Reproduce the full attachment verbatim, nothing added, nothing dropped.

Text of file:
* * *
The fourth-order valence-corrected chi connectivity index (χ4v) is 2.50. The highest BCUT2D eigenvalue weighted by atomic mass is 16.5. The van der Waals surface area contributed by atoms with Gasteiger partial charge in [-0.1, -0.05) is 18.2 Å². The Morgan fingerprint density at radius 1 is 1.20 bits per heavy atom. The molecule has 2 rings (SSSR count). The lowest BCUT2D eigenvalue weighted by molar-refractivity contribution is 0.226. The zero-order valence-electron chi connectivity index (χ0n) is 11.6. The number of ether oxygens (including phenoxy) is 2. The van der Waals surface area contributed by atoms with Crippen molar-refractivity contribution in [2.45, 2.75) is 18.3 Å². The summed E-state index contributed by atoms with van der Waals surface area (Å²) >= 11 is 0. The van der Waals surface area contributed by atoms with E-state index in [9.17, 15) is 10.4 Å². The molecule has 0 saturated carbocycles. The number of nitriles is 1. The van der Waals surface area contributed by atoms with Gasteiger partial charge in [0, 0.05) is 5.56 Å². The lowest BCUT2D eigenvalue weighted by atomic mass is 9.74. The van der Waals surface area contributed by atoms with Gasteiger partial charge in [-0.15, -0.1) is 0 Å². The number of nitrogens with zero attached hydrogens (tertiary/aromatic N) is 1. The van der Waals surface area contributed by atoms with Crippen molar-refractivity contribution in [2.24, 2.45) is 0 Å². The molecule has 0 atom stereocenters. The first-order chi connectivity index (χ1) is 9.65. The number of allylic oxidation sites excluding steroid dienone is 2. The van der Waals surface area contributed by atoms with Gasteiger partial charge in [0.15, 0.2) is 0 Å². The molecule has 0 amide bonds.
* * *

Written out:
The fourth-order valence-corrected chi connectivity index (χ4v) is 2.50. The highest BCUT2D eigenvalue weighted by atomic mass is 16.5. The van der Waals surface area contributed by atoms with Gasteiger partial charge in [-0.1, -0.05) is 18.2 Å². The Morgan fingerprint density at radius 1 is 1.20 bits per heavy atom. The molecule has 2 rings (SSSR count). The lowest BCUT2D eigenvalue weighted by molar-refractivity contribution is 0.226. The zero-order valence-electron chi connectivity index (χ0n) is 11.6. The number of ether oxygens (including phenoxy) is 2. The van der Waals surface area contributed by atoms with Crippen molar-refractivity contribution in [2.45, 2.75) is 18.3 Å². The summed E-state index contributed by atoms with van der Waals surface area (Å²) >= 11 is 0. The van der Waals surface area contributed by atoms with E-state index in [9.17, 15) is 10.4 Å². The molecule has 0 saturated carbocycles. The number of nitriles is 1. The van der Waals surface area contributed by atoms with Gasteiger partial charge in [0, 0.05) is 5.56 Å². The lowest BCUT2D eigenvalue weighted by atomic mass is 9.74. The van der Waals surface area contributed by atoms with Gasteiger partial charge in [-0.15, -0.1) is 0 Å². The number of nitrogens with zero attached hydrogens (tertiary/aromatic N) is 1. The van der Waals surface area contributed by atoms with Crippen molar-refractivity contribution in [2.24, 2.45) is 0 Å². The molecule has 0 atom stereocenters. The first-order chi connectivity index (χ1) is 9.65. The number of allylic oxidation sites excluding steroid dienone is 2. The van der Waals surface area contributed by atoms with Gasteiger partial charge in [0.15, 0.2) is 0 Å². The molecule has 0 amide bonds.